WWD: AMD at The Glen

Jonathan Baum
Yahoo! SportsAugust 14, 2006

How the race was won


Harvick Kevin Harvick, who had been running well all day, vaulted himself to the front by pitting just before a caution came out with about 35 laps to go. Tony Stewart passed him late, but Harvick made a bold move back around Stewart a few laps later and drove away to his first career road course win.

Story of the race

The late battle between Harvick and Stewart.

Some Chase hopefuls having devastating days, being caught up in the many incidents that plagued this road race.

And Kurt Busch. More on him later.

Give 'em credit

Harvick. Sure, he got a little lucky when that caution came out, but it appeared his shot to win was gone when Stewart passed him (or when his car began to spew fuel all over the track). Not so.

Speaking of Stewart, it didn't take him long at all to recover the track position lost when that ill-timed (for him) caution came out.

Might Jamie McMurray still be able to save his ride? Sure, if he logs more performances like Sunday's.

Speaking of, nice recovery and finish for Elliott Sadler in what could be his last start for Robert Yates.

Robby Gordon (typical day at the road office), Carl Edwards (too little, too late?), Scott Pruett (no surprise), Reed Sorenson (strategy helped, but still a nice showing), Ryan Newman (no big surprise) and Kyle Busch (heck of a comeback).

What were they thinking?

Kurt Busch's crew chief Roy McCauley. Or NASCAR. Hard to tell. Joe Nemechek spins, but the caution doesn't immediately come out. Busch's team is aware of the spin, and apparently already scheduled to pit, instructs Busch to do just that. The caution finally flies just before Busch crosses the commit line, resulting in a penalty that stole away a likely win or at least a top-five. That yellow flag needed to fly sooner, or Busch's team needed to react more quickly. This didn't appear to be a matter of Busch trying to dive into the pits to take advantage of the caution, but rather just a regularly scheduled pit stop. If indeed that is the case, the No. 2 team simply got hosed. But if it was a last-minute decision to pit (which some reports, perhaps incorrectly, indicated), it ended up being an awful one.

Nextel Cup road races had been getting better and better in recent years as many drivers became more comfortable turning both right and left. But is it possible that the newfound confidence leads to overagressiveness? Now these drivers are getting themselves into too much trouble. Bold moves are commonplace, as track position is crucial. But having some position actually on the track rather in the sand or garage seems to also be slightly important.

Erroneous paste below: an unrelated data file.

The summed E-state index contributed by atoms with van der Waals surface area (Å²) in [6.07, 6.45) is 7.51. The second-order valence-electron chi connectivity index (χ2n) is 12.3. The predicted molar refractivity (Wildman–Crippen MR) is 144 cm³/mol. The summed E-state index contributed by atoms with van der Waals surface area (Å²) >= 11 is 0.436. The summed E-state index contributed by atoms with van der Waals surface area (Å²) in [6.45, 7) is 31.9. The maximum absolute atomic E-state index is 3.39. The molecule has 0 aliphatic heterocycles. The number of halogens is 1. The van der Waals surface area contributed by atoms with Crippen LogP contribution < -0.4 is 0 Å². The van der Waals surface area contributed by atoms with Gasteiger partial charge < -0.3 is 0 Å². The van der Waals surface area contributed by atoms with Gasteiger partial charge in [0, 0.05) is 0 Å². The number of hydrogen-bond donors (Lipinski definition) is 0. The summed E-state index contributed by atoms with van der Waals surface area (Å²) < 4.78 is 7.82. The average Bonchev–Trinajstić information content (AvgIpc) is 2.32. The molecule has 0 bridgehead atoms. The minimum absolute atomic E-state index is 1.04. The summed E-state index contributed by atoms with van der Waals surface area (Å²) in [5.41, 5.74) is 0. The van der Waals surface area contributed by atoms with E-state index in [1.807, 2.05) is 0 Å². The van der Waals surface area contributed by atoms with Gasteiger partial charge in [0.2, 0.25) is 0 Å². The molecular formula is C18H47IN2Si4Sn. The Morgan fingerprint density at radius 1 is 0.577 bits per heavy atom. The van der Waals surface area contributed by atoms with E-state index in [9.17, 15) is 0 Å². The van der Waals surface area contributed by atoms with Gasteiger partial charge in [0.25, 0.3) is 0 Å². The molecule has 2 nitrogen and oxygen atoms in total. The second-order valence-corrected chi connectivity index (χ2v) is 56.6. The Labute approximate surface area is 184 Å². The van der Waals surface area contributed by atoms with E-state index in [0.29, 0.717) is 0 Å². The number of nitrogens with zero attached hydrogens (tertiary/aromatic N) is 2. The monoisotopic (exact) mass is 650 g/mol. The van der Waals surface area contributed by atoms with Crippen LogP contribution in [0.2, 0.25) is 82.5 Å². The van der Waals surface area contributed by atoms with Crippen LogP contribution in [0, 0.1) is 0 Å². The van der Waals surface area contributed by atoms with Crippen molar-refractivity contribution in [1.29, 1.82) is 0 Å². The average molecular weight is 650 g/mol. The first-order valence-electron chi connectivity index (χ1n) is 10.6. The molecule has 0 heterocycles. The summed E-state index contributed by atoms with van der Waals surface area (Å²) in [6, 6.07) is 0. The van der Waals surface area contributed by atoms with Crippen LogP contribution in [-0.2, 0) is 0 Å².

Better luck next time


Busch A win would have kept Busch's Chase hopes alive. Now they are all but gone. And after his win in Saturday's Busch race, Busch could have claimed a spot alongside (or just behind, really) Stewart, Jeff Gordon, etc., as one of NASCAR's best on the roads. He still might do that.

Greg Biffle. Again. Despite their early struggles, it still seemed Biffle and Edwards would make the Chase. Barring a miracle, guess not.

Boris Said. He banged and spun early but came back to score a top-10 – only to have a postrace penalty knock him back into the 30s. Brutal.

Casey Mears seemed poised for a pretty good run before late problems, while Terry Labonte never had a chance to repeat his Sonoma magic.

Those involved in that late crash – or any of the many others throughout the day.

Kasey Kahne. The Sadler of '06?

Jeff Gordon. Ill-timed caution, then a spin. He recovered reasonably well but was robbed of a chance to better-secure his spot in the top 10.

Ken Schrader almost worked out another decent finish. Almost.

By the way …

Are tracks like Watkins Glen and Bristol placed too close to the start of the Chase? They are such wild-card events, it almost seems unfair to a would-be Chase contender to have to deal with such a crap shoot while trying to secure a spot in the top 10. Then again, these drivers have plenty of time to build a points cushion heading into those tough events. There is some irony, however, in that there are so few cookie-cutters in the races leading up to a Chase that is filled to the brim with them. Maybe it's time to swap one out of the Chase and into the lead-up events?

It's amazing how many top Chase contenders more or less spit the bit on Sunday, only to lose little to no ground in the points. The guys on the bubble or the outside looking in, however …

Grading the race

This race had a wild start, and most of the subsequent restarts also were chaotic – and terrifically entertaining. That's fine when the field sorts itself out, but not so much when the dicey action just leads to cautions. And yes, there were too many cautions in this one. But when there were longer runs, the action actually wasn't that great. The finish, not surprisingly, added excitement, and the Kurt Busch debacle made this one memorable. Road races by default usually are pretty interesting, and while Watkins Glen usually puts on a very good show, Sunday's simply was not one of them. Grade: C

From the source

Kevin Harvick: "To race Tony, who obviously everybody knows is one of my good friends and has won here a lot and a lot on the road courses, makes it that much more special because you know it didn't just come from pit strategy; you had to beat the guy that's been on top here, and that makes it really gratifying for myself."

Kurt Busch: "We put ourselves in position for NASCAR to make a call and it didn't end up in our favor."